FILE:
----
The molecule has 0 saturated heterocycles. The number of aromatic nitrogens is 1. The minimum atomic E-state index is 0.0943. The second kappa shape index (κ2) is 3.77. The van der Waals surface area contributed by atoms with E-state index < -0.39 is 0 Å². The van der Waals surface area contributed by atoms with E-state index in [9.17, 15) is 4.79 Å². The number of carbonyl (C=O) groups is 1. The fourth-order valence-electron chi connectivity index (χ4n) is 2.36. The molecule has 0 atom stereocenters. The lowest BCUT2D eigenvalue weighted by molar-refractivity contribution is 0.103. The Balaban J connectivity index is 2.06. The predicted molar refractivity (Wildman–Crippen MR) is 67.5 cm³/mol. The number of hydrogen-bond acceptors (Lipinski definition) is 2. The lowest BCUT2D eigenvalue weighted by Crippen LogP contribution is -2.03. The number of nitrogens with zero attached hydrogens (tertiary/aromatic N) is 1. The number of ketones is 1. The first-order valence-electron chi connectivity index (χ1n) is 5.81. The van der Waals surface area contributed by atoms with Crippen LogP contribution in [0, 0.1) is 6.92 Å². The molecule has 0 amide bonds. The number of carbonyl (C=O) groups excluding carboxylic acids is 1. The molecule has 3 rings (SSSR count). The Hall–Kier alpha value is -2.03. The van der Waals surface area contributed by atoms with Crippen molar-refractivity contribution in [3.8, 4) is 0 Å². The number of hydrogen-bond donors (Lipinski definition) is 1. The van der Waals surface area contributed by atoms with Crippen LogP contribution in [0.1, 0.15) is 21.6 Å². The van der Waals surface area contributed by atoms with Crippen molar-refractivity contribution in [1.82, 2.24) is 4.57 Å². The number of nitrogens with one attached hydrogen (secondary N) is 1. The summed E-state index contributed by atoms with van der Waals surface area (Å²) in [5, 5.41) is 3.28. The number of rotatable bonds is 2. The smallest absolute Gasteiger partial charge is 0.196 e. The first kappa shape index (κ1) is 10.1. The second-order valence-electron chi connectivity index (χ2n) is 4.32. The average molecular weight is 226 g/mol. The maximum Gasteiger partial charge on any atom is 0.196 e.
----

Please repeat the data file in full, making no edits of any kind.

The molecule has 0 saturated heterocycles. The number of aromatic nitrogens is 1. The minimum atomic E-state index is 0.0943. The second kappa shape index (κ2) is 3.77. The van der Waals surface area contributed by atoms with E-state index < -0.39 is 0 Å². The van der Waals surface area contributed by atoms with E-state index in [9.17, 15) is 4.79 Å². The number of carbonyl (C=O) groups is 1. The fourth-order valence-electron chi connectivity index (χ4n) is 2.36. The molecule has 0 atom stereocenters. The lowest BCUT2D eigenvalue weighted by molar-refractivity contribution is 0.103. The Balaban J connectivity index is 2.06. The predicted molar refractivity (Wildman–Crippen MR) is 67.5 cm³/mol. The number of hydrogen-bond acceptors (Lipinski definition) is 2. The lowest BCUT2D eigenvalue weighted by Crippen LogP contribution is -2.03. The number of nitrogens with zero attached hydrogens (tertiary/aromatic N) is 1. The number of ketones is 1. The first-order valence-electron chi connectivity index (χ1n) is 5.81. The van der Waals surface area contributed by atoms with Crippen LogP contribution in [0, 0.1) is 6.92 Å². The molecule has 0 amide bonds. The number of carbonyl (C=O) groups excluding carboxylic acids is 1. The molecule has 3 rings (SSSR count). The Hall–Kier alpha value is -2.03. The van der Waals surface area contributed by atoms with Crippen molar-refractivity contribution in [3.8, 4) is 0 Å². The number of hydrogen-bond donors (Lipinski definition) is 1. The van der Waals surface area contributed by atoms with Crippen LogP contribution in [0.1, 0.15) is 21.6 Å². The van der Waals surface area contributed by atoms with Crippen molar-refractivity contribution in [1.82, 2.24) is 4.57 Å². The number of nitrogens with one attached hydrogen (secondary N) is 1. The summed E-state index contributed by atoms with van der Waals surface area (Å²) in [5, 5.41) is 3.28. The number of rotatable bonds is 2. The smallest absolute Gasteiger partial charge is 0.196 e. The first kappa shape index (κ1) is 10.1. The second-order valence-electron chi connectivity index (χ2n) is 4.32. The average molecular weight is 226 g/mol. The maximum Gasteiger partial charge on any atom is 0.196 e.